This being the case, Martin thinks we can’t expect the kind of investment results seen in prior expansions. Over long periods, stock market growth has to track economic growth. Market gains since 2009 reflect good news that hasn’t actually happened yet.

Which brings us to the bad news I mentioned.

Martin thinks the 2% average real GDP growth of this expansion will likely continue for the next decade—and in the long run, stock benchmarks can’t grow more than the economy in which they operate. That means net investment returns will stay around 2% as well.

Here’s what BCA expects, broken down by asset clases.


 
From 1982 to 2016, a static stock/bond portfolio delivered real (after inflation) returns around 7%. US equities alone averaged 11.2%.

Consider those the “good old times,” though, because Martin Barnes doesn’t expect any more of it.

This is a big problem for investors who are planning their retirement on the assumption that they will earn inflation-adjusted returns well above 2% and are saving and investing accordingly.

Worse, many public pension funds still assume their portfolios will earn 7–8% nominal returns and make promises to workers based on that assumption. If Martin is right, this is not going to end well for either workers or taxpayers.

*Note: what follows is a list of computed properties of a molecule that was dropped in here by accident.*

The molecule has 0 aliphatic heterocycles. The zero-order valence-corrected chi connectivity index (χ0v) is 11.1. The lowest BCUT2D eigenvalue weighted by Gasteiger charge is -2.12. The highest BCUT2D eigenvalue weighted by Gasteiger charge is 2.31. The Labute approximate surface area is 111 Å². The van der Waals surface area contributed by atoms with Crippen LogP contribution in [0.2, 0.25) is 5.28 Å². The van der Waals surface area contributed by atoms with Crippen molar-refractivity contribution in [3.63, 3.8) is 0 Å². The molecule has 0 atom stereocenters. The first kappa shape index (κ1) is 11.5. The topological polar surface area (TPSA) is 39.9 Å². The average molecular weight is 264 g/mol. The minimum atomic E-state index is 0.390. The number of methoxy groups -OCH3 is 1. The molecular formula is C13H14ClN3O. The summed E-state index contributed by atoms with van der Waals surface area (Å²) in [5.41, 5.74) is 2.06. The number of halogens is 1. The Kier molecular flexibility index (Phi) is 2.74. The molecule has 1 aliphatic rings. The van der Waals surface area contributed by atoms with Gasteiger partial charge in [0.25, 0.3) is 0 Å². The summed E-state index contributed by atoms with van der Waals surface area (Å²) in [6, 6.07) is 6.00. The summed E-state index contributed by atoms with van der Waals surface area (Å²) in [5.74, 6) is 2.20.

What can you do?
 
Overestimate Your Enemy

Also at the SIC was George Friedman of Geopolitical Futures. He said something in an entirely different context that fits here too.

In discussing the United States’ response to North Korea’s recent missile launches, George said, “It’s important to always overestimate your enemy.”

To George, this means the US has to assume North Korea’s nuclear capabilities are real, and act accordingly.

To investors, it means we shouldn’t assume 7% real returns will continue.

Maybe Martin is wrong and the market will zoom higher in the next decade—but your retirement plan shouldn’t bet on it.

In other words, keep your expectations conservative. Better to be surprised by a windfall than a shortfall.

Specifically, you can start by tempering your retirement lifestyle plans. That could mean pushing back your planned retirement age, living in a less expensive home, or renting out part of your house to lower expenses.

You could also save more aggressively for retirement, which might require reducing your current spending plans. You’ll be glad you did later.

Finally, reconsider your investment strategy.

You‘ll notice in the BCA forecast that they expect the highest future returns to come from emerging-market (EM) equities. I agree—which is one reason I recently recommended a reduced-volatility emerging market ETF to Yield Shark subscribers. It’s up almost 3% so far but still has plenty of room to grow.

What you absolutely shouldn’t do is assume the future will look like the past.

But while you can’t predict the future, you can still control your response to it.

Make sure your strategy won’t disappoint you.

See you at the top,